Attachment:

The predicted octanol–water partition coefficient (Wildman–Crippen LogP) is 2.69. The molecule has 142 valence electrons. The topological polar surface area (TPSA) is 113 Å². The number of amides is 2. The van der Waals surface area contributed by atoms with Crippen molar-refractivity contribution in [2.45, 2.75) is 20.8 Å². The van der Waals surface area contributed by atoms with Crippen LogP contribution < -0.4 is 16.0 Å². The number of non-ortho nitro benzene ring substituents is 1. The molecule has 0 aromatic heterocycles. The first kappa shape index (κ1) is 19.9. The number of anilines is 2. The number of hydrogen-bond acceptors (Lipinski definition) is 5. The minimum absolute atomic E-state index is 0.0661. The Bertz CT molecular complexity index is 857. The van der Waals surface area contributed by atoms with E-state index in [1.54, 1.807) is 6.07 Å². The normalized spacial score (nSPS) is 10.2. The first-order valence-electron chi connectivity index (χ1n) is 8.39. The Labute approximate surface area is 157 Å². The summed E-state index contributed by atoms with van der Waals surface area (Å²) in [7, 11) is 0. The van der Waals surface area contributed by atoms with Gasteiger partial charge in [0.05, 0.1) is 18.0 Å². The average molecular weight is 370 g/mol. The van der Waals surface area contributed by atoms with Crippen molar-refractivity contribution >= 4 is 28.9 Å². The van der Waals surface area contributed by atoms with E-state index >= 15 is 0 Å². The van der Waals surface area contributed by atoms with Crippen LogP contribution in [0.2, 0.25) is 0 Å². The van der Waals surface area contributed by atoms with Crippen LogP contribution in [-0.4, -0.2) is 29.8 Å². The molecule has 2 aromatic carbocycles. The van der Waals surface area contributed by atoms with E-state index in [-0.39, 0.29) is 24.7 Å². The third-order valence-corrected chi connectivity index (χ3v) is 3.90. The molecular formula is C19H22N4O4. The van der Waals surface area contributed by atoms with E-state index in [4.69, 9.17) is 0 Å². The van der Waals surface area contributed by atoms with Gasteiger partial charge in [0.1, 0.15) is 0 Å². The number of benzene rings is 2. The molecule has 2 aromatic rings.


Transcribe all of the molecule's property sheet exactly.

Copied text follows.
The predicted octanol–water partition coefficient (Wildman–Crippen LogP) is 2.69. The molecule has 142 valence electrons. The topological polar surface area (TPSA) is 113 Å². The number of amides is 2. The van der Waals surface area contributed by atoms with Crippen molar-refractivity contribution in [2.45, 2.75) is 20.8 Å². The van der Waals surface area contributed by atoms with Crippen LogP contribution < -0.4 is 16.0 Å². The number of non-ortho nitro benzene ring substituents is 1. The molecule has 0 aromatic heterocycles. The first kappa shape index (κ1) is 19.9. The number of anilines is 2. The number of hydrogen-bond acceptors (Lipinski definition) is 5. The minimum absolute atomic E-state index is 0.0661. The Bertz CT molecular complexity index is 857. The van der Waals surface area contributed by atoms with E-state index in [1.54, 1.807) is 6.07 Å². The normalized spacial score (nSPS) is 10.2. The first-order valence-electron chi connectivity index (χ1n) is 8.39. The Labute approximate surface area is 157 Å². The summed E-state index contributed by atoms with van der Waals surface area (Å²) in [7, 11) is 0. The van der Waals surface area contributed by atoms with Gasteiger partial charge in [0.05, 0.1) is 18.0 Å². The average molecular weight is 370 g/mol. The van der Waals surface area contributed by atoms with Crippen molar-refractivity contribution >= 4 is 28.9 Å². The van der Waals surface area contributed by atoms with E-state index >= 15 is 0 Å². The van der Waals surface area contributed by atoms with Crippen LogP contribution in [0.2, 0.25) is 0 Å². The van der Waals surface area contributed by atoms with Crippen LogP contribution in [-0.4, -0.2) is 29.8 Å². The molecule has 2 aromatic carbocycles. The van der Waals surface area contributed by atoms with E-state index in [-0.39, 0.29) is 24.7 Å². The third-order valence-corrected chi connectivity index (χ3v) is 3.90. The molecular formula is C19H22N4O4. The van der Waals surface area contributed by atoms with E-state index in [4.69, 9.17) is 0 Å². The van der Waals surface area contributed by atoms with Gasteiger partial charge in [0.1, 0.15) is 0 Å². The number of benzene rings is 2. The molecule has 2 aromatic rings.